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Publication numberUS4940613 A
Publication typeGrant
Application numberUS 07/315,602
Publication dateJul 10, 1990
Filing dateFeb 27, 1989
Priority dateFeb 27, 1989
Fee statusPaid
Also published asEP0385589A1
Publication number07315602, 315602, US 4940613 A, US 4940613A, US-A-4940613, US4940613 A, US4940613A
InventorsCarlo M. Golino
Original AssigneeCorning Incorporated
Export CitationBiBTeX, EndNote, RefMan
External Links: USPTO, USPTO Assignment, Espacenet
Protective coatings for glass and ceramic vessels
US 4940613 A
This invention relates to glass, glass-ceramic, and/or ceramic vessels which are coated with an organic polymer to reduce breakage and to protect the user from flying fragments when the vessels are broken upon impact. The invention contemplates strongly bonding the organic polymer in a small area around the mouth of the vessel only.
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I claim:
1. In a vessel composed of a material demonstrating a brittle fracture selected from the group consisting of glass, glass-ceramic, and ceramic, said vessel being coated with an organic polymer to reduce breakage and to contain fragments of said material upon fracture of said vessel and any liquid present in said vessel, the improvement wherein said organic polymer is bonded to said vessel at a small selected area only through a chemical primer which reacts with both said organic polymer and the material of said vessel at said selected area, the breadth of said selective area being sufficient such that the bond developed by said chemical primer between the material of said vessel and said organic polymer at said selected area is sufficiently strong to resist delamination and prevent entrapment of liquids in the interfacial region between said organic polymer coating and the surface of said vessel, but the breadth of said selected area not being so great as to become a significant area for shard penetration, wherein said selective area has a breadth of at least about 1% of the total height of said vessel.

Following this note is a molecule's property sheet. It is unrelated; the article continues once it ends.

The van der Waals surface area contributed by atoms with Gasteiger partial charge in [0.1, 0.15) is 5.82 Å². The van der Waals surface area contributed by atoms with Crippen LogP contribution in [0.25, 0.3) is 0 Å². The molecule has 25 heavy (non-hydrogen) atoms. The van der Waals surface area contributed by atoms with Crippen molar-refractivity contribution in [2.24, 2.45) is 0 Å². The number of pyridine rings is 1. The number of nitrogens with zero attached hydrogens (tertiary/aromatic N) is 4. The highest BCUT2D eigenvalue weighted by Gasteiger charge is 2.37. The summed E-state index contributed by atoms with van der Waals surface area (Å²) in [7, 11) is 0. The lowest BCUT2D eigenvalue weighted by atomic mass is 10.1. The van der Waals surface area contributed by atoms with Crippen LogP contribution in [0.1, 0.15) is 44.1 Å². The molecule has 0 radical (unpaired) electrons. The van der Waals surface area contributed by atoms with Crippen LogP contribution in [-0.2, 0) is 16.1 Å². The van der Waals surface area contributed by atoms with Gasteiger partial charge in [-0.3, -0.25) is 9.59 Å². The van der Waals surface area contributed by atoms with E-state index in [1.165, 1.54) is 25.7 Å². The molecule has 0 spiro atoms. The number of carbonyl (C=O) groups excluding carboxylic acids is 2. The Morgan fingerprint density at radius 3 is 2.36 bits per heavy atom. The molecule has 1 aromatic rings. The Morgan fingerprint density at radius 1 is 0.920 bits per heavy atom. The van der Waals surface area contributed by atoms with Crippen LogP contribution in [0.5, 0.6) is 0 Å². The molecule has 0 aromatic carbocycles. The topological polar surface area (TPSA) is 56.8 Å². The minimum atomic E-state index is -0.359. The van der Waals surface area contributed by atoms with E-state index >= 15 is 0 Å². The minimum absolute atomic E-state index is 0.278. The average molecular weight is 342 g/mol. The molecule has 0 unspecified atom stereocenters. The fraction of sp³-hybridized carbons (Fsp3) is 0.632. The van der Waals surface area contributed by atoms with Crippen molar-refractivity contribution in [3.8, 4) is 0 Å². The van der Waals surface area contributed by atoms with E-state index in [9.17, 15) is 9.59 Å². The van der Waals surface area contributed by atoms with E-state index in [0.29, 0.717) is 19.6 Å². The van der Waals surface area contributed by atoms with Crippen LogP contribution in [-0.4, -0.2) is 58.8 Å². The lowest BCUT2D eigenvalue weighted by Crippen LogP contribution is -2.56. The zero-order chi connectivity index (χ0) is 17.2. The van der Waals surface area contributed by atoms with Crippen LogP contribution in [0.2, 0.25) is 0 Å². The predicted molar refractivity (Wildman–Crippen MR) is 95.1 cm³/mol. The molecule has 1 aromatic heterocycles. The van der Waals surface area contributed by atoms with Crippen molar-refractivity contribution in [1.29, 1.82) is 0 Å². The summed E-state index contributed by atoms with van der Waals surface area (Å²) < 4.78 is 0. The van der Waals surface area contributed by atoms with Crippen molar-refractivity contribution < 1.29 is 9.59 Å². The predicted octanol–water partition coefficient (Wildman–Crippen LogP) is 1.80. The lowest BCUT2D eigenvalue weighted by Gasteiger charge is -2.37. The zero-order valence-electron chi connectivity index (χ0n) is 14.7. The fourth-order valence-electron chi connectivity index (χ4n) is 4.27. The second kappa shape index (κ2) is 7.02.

2. A vessel according to claim 1 wherein said selected area is closely adjacent to and encircling the mouth of said vessel.
3. A vessel according to claim 2 wherein said selected area has a breadth of about 1-10% of the height of said vessel.
4. A vessel according to claim 1 wherein said chemical primer is an epoxy compound.
5. A vessel according to claim 1 wherein said organic polymer is plasticized polyvinyl chloride.
6. A vessel according to claim 1 wherein said vessel consists of a glass selected from the group consisting of a borosilicate glass and a soda lime glass.
7. A vessel according to claim 1 wherein said organic polymer coating has a thickness of at least 0.010" (≈0.25 mm).
8. A vessel according to claim 7 wherein said organic polymer coating has a thickness about 0.010"-0.1"(≈0.25-2.54 mm).
9. A vessel according to claim 1 wherein said organic polymer coating is transparent.
10. A vessel according to claim 1 wherein said organic polymer contains a material selected from the group consisting of a tint and pigments.

The present invention relates to glass and ceramic vessels and, more explicitly to glass and ceramic vessels which are coated with an organic polymer to improve the mechanical strength (resistance to breakage upon impact) of the vessel and to minimize scattering of fragments should the vessel be fractured.

Glass vessels, such as glass bottles and laboratory glassware, have long been used as containers for various foodstuffs and as receptacles for use in laboratory apparatus inasmuch as they are superior in manY respects to vessels fabricated from other materials. Two recognized drawbacks to the glass vessel, however, are its susceptibility to fracture upon impact and its tendency to shatter upon fracture to produce sharp glass shards. The inherent susceptibility of glass to fracture is heightened by the development of scratches and pits in the surface thereof resulting from mechanical abrasions and/or chemical attack encountered during use. The safety hazard involved in the breakages of glass vessels is magnified in those applications where the contents of the vessel are under pressure, e.g., bottles containing carbonated beverages, inasmuch as the shards resulting from such breakage will be scattered with great force over a relatively wide area.